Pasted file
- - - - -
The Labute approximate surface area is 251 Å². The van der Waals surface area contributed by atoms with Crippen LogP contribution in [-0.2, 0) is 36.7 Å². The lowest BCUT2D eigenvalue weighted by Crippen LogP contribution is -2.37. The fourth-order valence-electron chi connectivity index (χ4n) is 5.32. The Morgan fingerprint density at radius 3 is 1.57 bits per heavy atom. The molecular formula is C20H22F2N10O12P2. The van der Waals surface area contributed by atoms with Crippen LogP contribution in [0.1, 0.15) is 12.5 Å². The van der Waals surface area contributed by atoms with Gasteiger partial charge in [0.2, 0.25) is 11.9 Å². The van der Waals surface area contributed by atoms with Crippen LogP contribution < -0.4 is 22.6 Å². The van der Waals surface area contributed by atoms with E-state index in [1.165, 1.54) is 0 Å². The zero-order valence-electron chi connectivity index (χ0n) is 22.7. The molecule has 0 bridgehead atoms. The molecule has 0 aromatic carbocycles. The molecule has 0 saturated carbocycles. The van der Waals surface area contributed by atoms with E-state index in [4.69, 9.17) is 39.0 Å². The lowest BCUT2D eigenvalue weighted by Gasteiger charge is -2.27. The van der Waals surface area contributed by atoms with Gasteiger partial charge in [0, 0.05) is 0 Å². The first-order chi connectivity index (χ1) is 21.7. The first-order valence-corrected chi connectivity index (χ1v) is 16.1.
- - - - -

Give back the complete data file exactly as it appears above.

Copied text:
The Labute approximate surface area is 251 Å². The van der Waals surface area contributed by atoms with Crippen LogP contribution in [-0.2, 0) is 36.7 Å². The lowest BCUT2D eigenvalue weighted by Crippen LogP contribution is -2.37. The fourth-order valence-electron chi connectivity index (χ4n) is 5.32. The Morgan fingerprint density at radius 3 is 1.57 bits per heavy atom. The molecular formula is C20H22F2N10O12P2. The van der Waals surface area contributed by atoms with Crippen LogP contribution in [0.1, 0.15) is 12.5 Å². The van der Waals surface area contributed by atoms with Gasteiger partial charge in [0.2, 0.25) is 11.9 Å². The van der Waals surface area contributed by atoms with Crippen LogP contribution < -0.4 is 22.6 Å². The van der Waals surface area contributed by atoms with E-state index in [1.165, 1.54) is 0 Å². The zero-order valence-electron chi connectivity index (χ0n) is 22.7. The molecule has 0 bridgehead atoms. The molecule has 0 aromatic carbocycles. The molecule has 0 saturated carbocycles. The van der Waals surface area contributed by atoms with E-state index in [4.69, 9.17) is 39.0 Å². The lowest BCUT2D eigenvalue weighted by Gasteiger charge is -2.27. The van der Waals surface area contributed by atoms with Gasteiger partial charge in [0, 0.05) is 0 Å². The first-order chi connectivity index (χ1) is 21.7. The first-order valence-corrected chi connectivity index (χ1v) is 16.1.